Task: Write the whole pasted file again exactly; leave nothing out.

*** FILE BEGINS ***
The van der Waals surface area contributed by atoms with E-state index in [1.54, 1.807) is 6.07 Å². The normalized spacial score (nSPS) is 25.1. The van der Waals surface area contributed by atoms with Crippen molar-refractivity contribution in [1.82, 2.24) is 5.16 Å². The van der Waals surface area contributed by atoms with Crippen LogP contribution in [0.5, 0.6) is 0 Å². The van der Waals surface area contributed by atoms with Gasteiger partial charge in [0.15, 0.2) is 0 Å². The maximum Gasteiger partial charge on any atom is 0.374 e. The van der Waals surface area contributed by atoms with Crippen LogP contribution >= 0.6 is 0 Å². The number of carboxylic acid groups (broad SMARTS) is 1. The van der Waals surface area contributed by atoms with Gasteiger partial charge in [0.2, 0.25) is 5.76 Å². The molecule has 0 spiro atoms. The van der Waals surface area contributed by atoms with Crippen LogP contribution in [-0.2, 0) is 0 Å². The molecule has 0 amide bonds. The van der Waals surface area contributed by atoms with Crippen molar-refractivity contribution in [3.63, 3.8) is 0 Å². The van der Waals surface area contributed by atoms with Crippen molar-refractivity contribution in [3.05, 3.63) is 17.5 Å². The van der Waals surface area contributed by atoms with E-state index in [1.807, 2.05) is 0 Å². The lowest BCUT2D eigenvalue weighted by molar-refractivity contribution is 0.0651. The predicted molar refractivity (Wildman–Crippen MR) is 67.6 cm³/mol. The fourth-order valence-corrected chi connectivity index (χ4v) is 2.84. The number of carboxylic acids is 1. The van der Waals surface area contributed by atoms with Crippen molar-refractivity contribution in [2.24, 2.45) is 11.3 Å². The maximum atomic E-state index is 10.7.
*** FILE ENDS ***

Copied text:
The van der Waals surface area contributed by atoms with E-state index in [1.54, 1.807) is 6.07 Å². The normalized spacial score (nSPS) is 25.1. The van der Waals surface area contributed by atoms with Crippen molar-refractivity contribution in [1.82, 2.24) is 5.16 Å². The van der Waals surface area contributed by atoms with Crippen LogP contribution in [0.5, 0.6) is 0 Å². The van der Waals surface area contributed by atoms with Gasteiger partial charge in [0.15, 0.2) is 0 Å². The maximum Gasteiger partial charge on any atom is 0.374 e. The van der Waals surface area contributed by atoms with Crippen LogP contribution >= 0.6 is 0 Å². The number of carboxylic acid groups (broad SMARTS) is 1. The van der Waals surface area contributed by atoms with Gasteiger partial charge in [0.2, 0.25) is 5.76 Å². The molecule has 0 spiro atoms. The van der Waals surface area contributed by atoms with Crippen LogP contribution in [-0.2, 0) is 0 Å². The molecule has 0 amide bonds. The van der Waals surface area contributed by atoms with Crippen molar-refractivity contribution in [3.63, 3.8) is 0 Å². The van der Waals surface area contributed by atoms with Crippen molar-refractivity contribution in [3.05, 3.63) is 17.5 Å². The van der Waals surface area contributed by atoms with E-state index in [1.807, 2.05) is 0 Å². The lowest BCUT2D eigenvalue weighted by molar-refractivity contribution is 0.0651. The predicted molar refractivity (Wildman–Crippen MR) is 67.6 cm³/mol. The fourth-order valence-corrected chi connectivity index (χ4v) is 2.84. The number of carboxylic acids is 1. The van der Waals surface area contributed by atoms with Crippen molar-refractivity contribution in [2.24, 2.45) is 11.3 Å². The maximum atomic E-state index is 10.7.